Referring again to FIG. 2, slide 50 of each molding station is individually adjustable in axial position relative to associated piston 52 to control its home position. Rotation of an adjustment nut 64 along an externally threaded shaft 66 determines the home position of slide 50. When slide 50 is adjusted so as to be relatively close to piston 52, its home position will be further horizontally outward relative to housing 48 than when slide 50 is adjusted so as to be displaced from piston 52. Accordingly, the window defined by mold 18, because of the interconnection of mold 18, cap 34 and slide 50, will have a greater maximum depth when slide 50 is adjusted to be closer to piston 52 than the maximum depth associated with a disposition further from piston 52. Thus, by adjusting the home position of slide 50, via adjustment nut 64, the window width defined by mold 18 can be adjusted.
Because gate 26 is larger than the window width defined by mold 18, the window width determines the resin fill speed. As is apparent, then, by adjusting the window width the resin fill speed can be controlled for the particular lens to be molded and, accordingly, a lens having a minimum of stress can be produced. Of course, another way to control the depth of the window is by replacing the wedge-shaped slide 50 with another slide member having a different wedge angle or a different thickness and replacing cap 34 with another cap with an outer face having an angle corresponding to the new slide member. Fine tuning of the maximum depth of the window results from rotation of the adjustment nut 64 and a greater change in maximum window depth results from changing the wedge-shaped slide member 50 and cap 34. As is apparent from the foregoing, the wedge-shaped slide members are readily changed or adjusted without removing the frame portion 12 from the apparatus.
In addition, insert cap 34 can have different positions at different molding stations by independently adjusting the initial position of the radial flange 36 of insert cap 34 relative to associated recess 38. Such variations in position define different amounts of overlap between female mold 18 and gate 26 to define the depth of the window at each gate 26 independently. The positioning of flange 36 relative to recess 38 of its associated retainer ring 24 whenever a female mold 18 is changed represents another way of independently adjusting the depth of window at any given molding station.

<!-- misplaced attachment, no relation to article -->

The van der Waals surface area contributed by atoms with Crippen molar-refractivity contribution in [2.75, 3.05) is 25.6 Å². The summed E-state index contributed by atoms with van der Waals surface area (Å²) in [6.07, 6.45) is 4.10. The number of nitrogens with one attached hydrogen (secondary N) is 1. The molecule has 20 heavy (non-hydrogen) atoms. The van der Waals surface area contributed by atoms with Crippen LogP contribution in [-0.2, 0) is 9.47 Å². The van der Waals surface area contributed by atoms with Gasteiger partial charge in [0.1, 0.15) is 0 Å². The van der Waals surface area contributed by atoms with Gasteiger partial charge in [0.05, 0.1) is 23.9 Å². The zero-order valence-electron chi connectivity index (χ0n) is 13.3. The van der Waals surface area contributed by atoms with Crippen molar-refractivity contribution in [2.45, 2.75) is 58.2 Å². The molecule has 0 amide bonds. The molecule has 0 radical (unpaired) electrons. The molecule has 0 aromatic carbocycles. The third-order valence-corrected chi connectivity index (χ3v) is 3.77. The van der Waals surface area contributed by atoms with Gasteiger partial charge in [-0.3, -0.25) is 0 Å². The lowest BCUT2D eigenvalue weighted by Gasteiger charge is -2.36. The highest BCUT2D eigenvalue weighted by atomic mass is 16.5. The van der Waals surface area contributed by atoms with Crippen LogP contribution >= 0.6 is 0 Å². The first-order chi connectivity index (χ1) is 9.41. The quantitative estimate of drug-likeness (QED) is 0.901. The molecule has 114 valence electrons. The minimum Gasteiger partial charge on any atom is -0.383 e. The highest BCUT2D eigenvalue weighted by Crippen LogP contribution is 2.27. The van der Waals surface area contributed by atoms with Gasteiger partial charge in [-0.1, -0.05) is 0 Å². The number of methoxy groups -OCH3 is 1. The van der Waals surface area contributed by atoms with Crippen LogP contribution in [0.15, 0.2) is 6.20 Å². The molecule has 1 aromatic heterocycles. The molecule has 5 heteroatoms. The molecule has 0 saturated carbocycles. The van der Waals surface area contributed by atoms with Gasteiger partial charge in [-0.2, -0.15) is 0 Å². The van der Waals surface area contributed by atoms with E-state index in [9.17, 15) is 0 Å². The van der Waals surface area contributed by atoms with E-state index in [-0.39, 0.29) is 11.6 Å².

Each of the hydraulic pistons 52 is preferably coupled to a common manifold (not shown). In accordance with a preferred embodiment of the present invention, a valve is placed in line to each piston 52 from the common manifold. Further, a computer controls each of the valves so that speed for compacting and withdrawal on all wedge-shaped slides can be individually adjusted. In this manner, all of the slides in a given molding apparatus having multiple molding stations will reach their home position and their end positions at the same time. Thus, the molding process can be more closely regulated.
Conventional heating elements 70 and 72 are provided for molds 14 and 18, respectively, conventional water circulating heaters being preferred for mold 14. These controlled temperatures insure that the mold temperatures are optimum for the volume of resin injected in each cavity. The female mold is maintained between 195° and 250° F. and the male mold is maintained between 140° and 170° F. for producing lens blanks have a normal thickness of 1.5 to 5 mm. The exact temperature selected, of course, depends on the thicknesses of lenses being produced at the various stations. Generally, the temperature of each male mold-female mold pair at each cavity will be individually adjusted regardless of the mass of resin in the cavity in order to balance the other adjustments.